Lawmakers Unanimously Pass Bill to Create Oyster Shell Recycling Tax Credit

BATON ROUGE, La (press release) – The Louisiana Legislature has passed House Bill 255, which will create a tax credit for restaurants that recycle oyster shells that would otherwise be discarded. The legislation, sponsored by Rep. Mandie Landry of New Orleans, was strongly supported by the Coalition to Restore Coastal Louisiana, a nonprofit that operates the only large-scale shell recycling program in the state. The bill passed both the House and the Senate unopposed, with Senate approval coming on Sunday night. CRCL expects the bill to be signed into law by Gov. John Bel Edwards.

The bill incentivizes Louisiana restaurants to recycle shell by providing them with a tax credit of $1 per 50 pounds of shell recycled. It is intended to offset the costs associated with joining shell recycling efforts such as CRCL’s Oyster Shell Recycling Program, which has returned more than 13 million pounds of shell to the water since 2014, keeping it out of landfills while using it to slow coastal erosion and create habitat for new oysters to grow. Oyster reefs also help to absorb storm surge during hurricanes and tropical storms.

In addition to support from CRCL, the legislation was supported by the Restore the Mississippi River Delta campaign, the Louisiana Restaurant Association, the Coastal Conservation Association, the Louisiana Hotel and Lodging Association, GNO Inc., New Orleans and Co., Chefs Brigade and the oyster industry.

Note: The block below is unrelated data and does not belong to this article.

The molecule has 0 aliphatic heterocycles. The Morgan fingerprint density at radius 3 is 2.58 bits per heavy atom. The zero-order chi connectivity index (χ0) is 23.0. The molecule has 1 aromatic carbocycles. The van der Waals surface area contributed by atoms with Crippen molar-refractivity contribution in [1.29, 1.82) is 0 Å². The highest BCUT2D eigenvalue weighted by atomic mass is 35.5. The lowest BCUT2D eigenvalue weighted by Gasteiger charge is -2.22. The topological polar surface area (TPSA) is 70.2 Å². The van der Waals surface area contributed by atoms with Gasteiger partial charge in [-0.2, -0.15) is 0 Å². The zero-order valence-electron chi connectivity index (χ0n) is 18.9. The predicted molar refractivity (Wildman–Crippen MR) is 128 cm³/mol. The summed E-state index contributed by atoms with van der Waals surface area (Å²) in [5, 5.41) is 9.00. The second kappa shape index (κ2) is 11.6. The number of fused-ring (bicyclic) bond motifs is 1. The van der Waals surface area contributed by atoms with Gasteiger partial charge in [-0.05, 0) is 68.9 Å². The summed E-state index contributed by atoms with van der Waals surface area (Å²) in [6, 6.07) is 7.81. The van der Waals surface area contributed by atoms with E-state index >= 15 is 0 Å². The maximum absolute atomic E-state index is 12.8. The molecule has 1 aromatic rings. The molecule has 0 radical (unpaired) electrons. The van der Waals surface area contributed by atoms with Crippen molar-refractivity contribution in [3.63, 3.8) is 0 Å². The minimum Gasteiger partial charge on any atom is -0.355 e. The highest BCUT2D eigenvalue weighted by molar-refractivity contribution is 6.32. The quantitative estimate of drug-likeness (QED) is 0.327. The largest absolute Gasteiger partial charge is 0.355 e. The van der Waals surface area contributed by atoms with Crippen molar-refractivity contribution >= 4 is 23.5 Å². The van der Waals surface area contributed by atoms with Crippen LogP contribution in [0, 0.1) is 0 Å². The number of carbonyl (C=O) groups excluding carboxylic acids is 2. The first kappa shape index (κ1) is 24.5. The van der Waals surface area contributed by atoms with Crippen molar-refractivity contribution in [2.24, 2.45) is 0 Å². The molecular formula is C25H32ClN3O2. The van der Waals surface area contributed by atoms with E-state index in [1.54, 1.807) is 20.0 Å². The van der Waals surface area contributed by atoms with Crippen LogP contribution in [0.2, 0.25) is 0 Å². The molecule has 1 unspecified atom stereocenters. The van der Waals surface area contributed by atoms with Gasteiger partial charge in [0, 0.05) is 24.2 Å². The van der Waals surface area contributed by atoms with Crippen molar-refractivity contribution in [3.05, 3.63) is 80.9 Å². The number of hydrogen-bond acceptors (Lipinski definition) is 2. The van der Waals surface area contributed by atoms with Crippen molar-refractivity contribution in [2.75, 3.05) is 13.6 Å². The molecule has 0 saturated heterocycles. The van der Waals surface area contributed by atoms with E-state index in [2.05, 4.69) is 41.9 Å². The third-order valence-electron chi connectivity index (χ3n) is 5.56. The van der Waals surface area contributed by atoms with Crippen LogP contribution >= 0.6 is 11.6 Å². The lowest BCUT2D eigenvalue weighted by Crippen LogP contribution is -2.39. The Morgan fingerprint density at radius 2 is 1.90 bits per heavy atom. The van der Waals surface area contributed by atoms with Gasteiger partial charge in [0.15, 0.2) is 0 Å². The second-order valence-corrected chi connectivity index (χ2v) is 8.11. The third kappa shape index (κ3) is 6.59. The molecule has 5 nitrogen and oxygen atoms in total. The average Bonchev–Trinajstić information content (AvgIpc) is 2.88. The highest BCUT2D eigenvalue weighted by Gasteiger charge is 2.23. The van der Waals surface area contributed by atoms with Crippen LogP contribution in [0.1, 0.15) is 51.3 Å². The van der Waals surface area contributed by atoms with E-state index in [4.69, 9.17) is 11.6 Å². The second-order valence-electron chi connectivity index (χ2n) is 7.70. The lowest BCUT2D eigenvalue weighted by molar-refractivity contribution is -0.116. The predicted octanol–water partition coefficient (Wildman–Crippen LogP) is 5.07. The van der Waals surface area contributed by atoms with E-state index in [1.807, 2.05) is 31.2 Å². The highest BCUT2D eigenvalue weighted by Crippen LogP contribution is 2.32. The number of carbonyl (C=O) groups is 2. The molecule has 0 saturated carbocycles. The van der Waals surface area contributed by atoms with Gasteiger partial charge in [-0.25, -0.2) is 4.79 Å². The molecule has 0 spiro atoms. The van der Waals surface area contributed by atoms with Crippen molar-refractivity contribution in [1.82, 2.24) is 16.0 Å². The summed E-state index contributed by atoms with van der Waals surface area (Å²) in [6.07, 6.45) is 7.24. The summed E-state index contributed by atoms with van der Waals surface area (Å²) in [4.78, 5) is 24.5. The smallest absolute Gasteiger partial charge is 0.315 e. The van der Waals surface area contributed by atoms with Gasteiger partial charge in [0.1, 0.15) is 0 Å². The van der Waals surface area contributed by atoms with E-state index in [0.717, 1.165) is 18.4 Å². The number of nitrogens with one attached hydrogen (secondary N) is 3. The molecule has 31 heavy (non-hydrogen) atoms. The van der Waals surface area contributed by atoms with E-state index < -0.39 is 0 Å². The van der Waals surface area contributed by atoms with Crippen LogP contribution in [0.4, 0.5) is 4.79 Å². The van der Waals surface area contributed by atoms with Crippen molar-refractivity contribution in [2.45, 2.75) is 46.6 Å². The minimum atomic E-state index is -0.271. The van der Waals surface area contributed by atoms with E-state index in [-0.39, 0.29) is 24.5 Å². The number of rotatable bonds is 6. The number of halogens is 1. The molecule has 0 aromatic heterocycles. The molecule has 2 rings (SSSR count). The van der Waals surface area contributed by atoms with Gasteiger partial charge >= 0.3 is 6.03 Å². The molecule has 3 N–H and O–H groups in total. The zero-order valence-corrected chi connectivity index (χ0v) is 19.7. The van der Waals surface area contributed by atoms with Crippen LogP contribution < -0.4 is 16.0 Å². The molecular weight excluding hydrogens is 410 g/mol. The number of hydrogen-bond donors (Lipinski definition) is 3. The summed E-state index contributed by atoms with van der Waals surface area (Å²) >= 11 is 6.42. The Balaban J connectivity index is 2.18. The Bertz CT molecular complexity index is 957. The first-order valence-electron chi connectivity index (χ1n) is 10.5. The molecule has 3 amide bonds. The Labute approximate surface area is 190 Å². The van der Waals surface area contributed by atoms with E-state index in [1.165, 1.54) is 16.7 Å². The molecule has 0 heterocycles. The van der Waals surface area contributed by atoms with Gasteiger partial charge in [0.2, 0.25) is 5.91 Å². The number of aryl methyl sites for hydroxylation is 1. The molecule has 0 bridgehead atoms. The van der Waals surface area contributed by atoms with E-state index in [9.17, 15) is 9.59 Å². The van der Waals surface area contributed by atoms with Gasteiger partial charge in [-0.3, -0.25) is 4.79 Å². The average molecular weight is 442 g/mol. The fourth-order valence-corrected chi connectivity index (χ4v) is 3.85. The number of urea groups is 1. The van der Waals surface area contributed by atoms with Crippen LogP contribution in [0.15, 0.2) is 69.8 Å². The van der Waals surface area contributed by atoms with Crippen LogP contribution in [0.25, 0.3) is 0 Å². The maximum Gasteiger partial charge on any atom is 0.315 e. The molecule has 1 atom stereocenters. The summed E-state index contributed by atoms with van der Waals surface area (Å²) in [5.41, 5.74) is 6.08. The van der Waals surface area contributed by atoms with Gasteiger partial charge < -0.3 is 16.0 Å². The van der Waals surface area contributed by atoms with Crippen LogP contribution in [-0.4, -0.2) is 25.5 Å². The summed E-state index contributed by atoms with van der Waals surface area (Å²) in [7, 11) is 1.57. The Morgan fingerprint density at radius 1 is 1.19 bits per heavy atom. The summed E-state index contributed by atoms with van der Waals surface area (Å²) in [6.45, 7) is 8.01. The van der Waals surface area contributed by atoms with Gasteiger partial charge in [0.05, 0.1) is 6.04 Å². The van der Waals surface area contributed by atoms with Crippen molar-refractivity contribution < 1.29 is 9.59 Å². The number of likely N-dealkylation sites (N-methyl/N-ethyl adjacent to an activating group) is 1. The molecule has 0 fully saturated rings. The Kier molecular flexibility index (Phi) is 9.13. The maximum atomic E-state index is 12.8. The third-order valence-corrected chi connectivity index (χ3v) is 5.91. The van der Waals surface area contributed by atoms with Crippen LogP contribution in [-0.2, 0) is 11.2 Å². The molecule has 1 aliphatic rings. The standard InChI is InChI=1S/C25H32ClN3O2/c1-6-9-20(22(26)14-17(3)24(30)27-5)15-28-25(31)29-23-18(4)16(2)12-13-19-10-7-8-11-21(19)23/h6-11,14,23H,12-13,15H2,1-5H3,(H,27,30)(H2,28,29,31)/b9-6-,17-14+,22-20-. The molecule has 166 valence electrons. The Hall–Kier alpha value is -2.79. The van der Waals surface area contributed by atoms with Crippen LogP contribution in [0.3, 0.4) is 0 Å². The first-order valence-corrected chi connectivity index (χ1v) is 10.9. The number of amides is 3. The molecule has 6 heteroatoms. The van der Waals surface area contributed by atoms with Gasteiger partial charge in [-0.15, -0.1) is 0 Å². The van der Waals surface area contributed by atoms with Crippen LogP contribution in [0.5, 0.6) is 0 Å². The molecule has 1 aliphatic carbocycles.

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“The passage of HB255 is a clear indication that the Louisiana Legislature is serious about supporting coastal restoration,” said Tyler Bosworth, advocacy director at CRCL. “The five oyster reefs built by CRCL to date have helped significantly reduce the rate of erosion. This bill should make it possible for more restaurants to do the right thing without jeopardizing their bottom line.”

More than two dozen restaurants belong to CRCL’s Oyster Shell Recycling Program, which is one of the largest such programs in the country. But there is a cost to participate; it pays for a contractor to pick up the shell several times a week from restaurants, then drive it down to CRCL’s Restoration Headquarters in St. Bernard Parish. The shell cures for months there, then is packaged into biodegradable mesh bags by volunteers. Then it is strategically placed into the water by volunteers to create oyster reefs that stand between moving water and the soft soil the makes up Louisiana’s coast. CRCL has built five reefs so far, with a sixth planned to be built this fall.

Louisiana is the No. 1 oyster-producing state in the nation, and more than one million oysters from the state’s waters are consumed each day. The industry often returns spent shell to the water to replenish what is harvested and encourage new growth. However, because many Louisiana oysters are consumed in areas far away from where they are harvested, including at restaurants in urban centers, many shells are simply discarded into mainstream trash. The OSRP seeks to keep this important and valuable natural resource out of landfills and instead use it to restore the state’s coast, which has had around 2,000 square miles of wetlands convert into open water since the 1930s.

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